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Negima: Magister Negi Magi
Ken Akamatsu
Del Rey, 190 pages

Art: Ken Akamatsu
Negima: Magister Negi Magi
Ken Akamatsu
Ken Akamatsu was born in 1968 in Kanakawa. His other series include A.I. Love You and Love Hina.
Past Feature Reviews
A review by Cindy Lynn Speer

Ten-year-old Negi Springfield has just graduated from sorcerer's school and gotten his first assignment, one that will determine if he becomes a Magister or not: to teach English at an all girl's school. Unfortunately, his well meaning mistakes, combined with the fact that he's taking over classes usually taught by the gorgeous Takahata-sensi, both alienate him with his new roommate and student, Asuna. Negi wants to succeed at two things -- to teach his students well so that he can prove himself worthy, and somehow befriend the extremely temperamental Asuna.

The art is exactly what you hope for in manga. There's not a face in the crowd that's not perfectly cute. Well, save for the Dean, but even he's endearing. Despite the fact that the protagonist is 10 and his students are 15, this is not a comic for younger audiences, because there is a lot of almost nudity and lightly, played for comedy, sexual innuendoes. They're not quite situations, per se, but the sexuality is definitely felt. For me, it sometimes bordered on the almost uncomfortable, but I think that's just personal.

But Negima: Magister Negi Magi is a book filled with charm. Everything Negi tries to do seems to go wrong such as a love potion he makes for Asuna to drink so that she can attract Takahata. Asuna forces him to drink it, causing predictable, but still funny, mayhem. Asuna's reactions (the girl has a fuse as long as the letter A) are sometimes a little over the top but always worth a giggle. There is a great deal of development in a short amount of time, even though nothing really gets resolved (it is after all, part one of a series) we learn a lot about the characters. There's also some interesting commentaries in the text, about the use of magic, and about finding the courage in yourself to overcome things without it.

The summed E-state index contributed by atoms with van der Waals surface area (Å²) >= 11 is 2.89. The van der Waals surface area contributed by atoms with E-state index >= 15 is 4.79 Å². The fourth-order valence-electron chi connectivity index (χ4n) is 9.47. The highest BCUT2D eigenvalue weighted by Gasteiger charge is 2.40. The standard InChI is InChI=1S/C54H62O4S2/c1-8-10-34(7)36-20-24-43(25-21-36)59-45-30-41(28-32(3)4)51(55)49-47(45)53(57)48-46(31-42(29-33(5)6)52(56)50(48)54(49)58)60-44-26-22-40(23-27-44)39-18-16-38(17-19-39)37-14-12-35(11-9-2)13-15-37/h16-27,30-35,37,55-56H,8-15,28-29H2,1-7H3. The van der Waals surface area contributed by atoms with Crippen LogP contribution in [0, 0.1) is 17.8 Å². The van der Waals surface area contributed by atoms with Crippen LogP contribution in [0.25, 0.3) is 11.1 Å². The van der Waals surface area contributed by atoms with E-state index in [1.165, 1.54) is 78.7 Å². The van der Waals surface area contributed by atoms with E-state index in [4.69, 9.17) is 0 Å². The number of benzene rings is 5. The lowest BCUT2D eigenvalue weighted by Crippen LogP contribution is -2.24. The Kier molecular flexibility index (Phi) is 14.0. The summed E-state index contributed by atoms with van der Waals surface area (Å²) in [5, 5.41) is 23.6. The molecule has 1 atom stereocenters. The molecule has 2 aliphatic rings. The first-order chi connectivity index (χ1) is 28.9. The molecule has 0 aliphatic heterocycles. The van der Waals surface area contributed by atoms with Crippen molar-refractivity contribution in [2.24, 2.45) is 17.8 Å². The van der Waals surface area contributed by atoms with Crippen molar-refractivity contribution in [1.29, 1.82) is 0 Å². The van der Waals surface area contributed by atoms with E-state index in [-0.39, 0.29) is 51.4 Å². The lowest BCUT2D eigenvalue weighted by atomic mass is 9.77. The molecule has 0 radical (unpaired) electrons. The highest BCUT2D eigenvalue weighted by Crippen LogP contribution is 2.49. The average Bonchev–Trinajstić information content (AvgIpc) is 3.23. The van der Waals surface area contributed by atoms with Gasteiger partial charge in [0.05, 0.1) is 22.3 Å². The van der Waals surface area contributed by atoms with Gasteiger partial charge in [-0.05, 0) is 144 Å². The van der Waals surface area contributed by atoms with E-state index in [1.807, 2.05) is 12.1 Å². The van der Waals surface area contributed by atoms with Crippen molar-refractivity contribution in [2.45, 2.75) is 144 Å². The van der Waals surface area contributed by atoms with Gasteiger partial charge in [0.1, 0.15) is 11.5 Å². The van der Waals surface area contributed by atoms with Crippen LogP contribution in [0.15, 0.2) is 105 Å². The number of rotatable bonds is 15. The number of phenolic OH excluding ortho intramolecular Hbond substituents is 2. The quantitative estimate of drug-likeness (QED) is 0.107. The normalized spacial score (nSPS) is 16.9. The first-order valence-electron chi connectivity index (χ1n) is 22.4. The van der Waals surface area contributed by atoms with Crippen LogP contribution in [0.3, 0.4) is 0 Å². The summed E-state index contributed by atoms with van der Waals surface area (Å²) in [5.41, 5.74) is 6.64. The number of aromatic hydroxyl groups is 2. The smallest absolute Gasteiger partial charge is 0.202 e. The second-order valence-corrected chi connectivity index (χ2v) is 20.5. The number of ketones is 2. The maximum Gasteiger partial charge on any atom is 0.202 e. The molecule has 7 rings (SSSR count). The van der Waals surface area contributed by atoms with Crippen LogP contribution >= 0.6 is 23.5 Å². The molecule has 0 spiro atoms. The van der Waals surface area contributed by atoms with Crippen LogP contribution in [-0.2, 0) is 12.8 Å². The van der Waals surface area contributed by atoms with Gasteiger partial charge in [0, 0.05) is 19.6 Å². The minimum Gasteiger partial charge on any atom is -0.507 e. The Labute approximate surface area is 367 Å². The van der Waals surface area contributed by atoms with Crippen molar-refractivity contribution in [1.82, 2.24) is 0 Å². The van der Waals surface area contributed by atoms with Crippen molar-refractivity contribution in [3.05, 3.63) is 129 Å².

The art is adorable, the expressions done perfectly. It's the epitome of comic fantasy art, well meaning, with a lovely flow to it that really moves the reader's eyes through the pages -- right to left, though, not left to right. I had no problem whatsoever reading Manga the Japanese way, in fact, thought that Del Rey's decision to print it in the original style and keeping the honorifics shows that Manga is getting the type of respect it deserves from its American publisher.

Cute, endearing and slightly naughty, this comic adventure makes the reader hope that Negi finds every success.

Copyright © 2004 Cindy Lynn Speer

Cindy Lynn Speer loves books so much that she's designed most of her life around them, both as a librarian and a writer. Her books aren't due out anywhere soon, but she's trying. You can find her site at

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